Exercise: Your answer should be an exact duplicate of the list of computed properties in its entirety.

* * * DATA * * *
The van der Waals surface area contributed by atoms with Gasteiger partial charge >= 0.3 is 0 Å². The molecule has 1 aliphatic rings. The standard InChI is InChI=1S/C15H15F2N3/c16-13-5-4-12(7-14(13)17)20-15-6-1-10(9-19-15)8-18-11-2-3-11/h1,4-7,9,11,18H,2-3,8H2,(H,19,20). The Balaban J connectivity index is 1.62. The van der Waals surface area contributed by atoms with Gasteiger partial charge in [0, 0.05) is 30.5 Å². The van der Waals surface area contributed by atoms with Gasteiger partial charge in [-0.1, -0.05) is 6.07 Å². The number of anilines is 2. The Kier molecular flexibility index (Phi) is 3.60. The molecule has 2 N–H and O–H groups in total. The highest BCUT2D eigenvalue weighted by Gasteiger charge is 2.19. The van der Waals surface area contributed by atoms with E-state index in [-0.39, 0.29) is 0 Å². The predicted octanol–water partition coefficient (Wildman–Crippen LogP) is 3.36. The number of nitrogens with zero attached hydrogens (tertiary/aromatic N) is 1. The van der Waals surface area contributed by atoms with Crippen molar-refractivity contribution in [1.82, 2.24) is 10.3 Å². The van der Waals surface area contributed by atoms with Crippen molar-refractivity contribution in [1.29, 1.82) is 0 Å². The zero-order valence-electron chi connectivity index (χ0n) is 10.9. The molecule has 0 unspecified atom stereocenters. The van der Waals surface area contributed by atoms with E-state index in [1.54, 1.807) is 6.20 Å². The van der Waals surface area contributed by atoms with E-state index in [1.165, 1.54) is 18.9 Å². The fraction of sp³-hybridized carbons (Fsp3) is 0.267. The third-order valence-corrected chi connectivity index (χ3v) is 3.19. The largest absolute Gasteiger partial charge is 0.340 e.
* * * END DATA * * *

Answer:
The van der Waals surface area contributed by atoms with Gasteiger partial charge >= 0.3 is 0 Å². The molecule has 1 aliphatic rings. The standard InChI is InChI=1S/C15H15F2N3/c16-13-5-4-12(7-14(13)17)20-15-6-1-10(9-19-15)8-18-11-2-3-11/h1,4-7,9,11,18H,2-3,8H2,(H,19,20). The Balaban J connectivity index is 1.62. The van der Waals surface area contributed by atoms with Gasteiger partial charge in [0, 0.05) is 30.5 Å². The van der Waals surface area contributed by atoms with Gasteiger partial charge in [-0.1, -0.05) is 6.07 Å². The number of anilines is 2. The Kier molecular flexibility index (Phi) is 3.60. The molecule has 2 N–H and O–H groups in total. The highest BCUT2D eigenvalue weighted by Gasteiger charge is 2.19. The van der Waals surface area contributed by atoms with E-state index in [-0.39, 0.29) is 0 Å². The predicted octanol–water partition coefficient (Wildman–Crippen LogP) is 3.36. The number of nitrogens with zero attached hydrogens (tertiary/aromatic N) is 1. The van der Waals surface area contributed by atoms with Crippen molar-refractivity contribution in [1.82, 2.24) is 10.3 Å². The van der Waals surface area contributed by atoms with Crippen molar-refractivity contribution in [1.29, 1.82) is 0 Å². The zero-order valence-electron chi connectivity index (χ0n) is 10.9. The molecule has 0 unspecified atom stereocenters. The van der Waals surface area contributed by atoms with E-state index in [1.54, 1.807) is 6.20 Å². The van der Waals surface area contributed by atoms with E-state index in [1.165, 1.54) is 18.9 Å². The fraction of sp³-hybridized carbons (Fsp3) is 0.267. The third-order valence-corrected chi connectivity index (χ3v) is 3.19. The largest absolute Gasteiger partial charge is 0.340 e.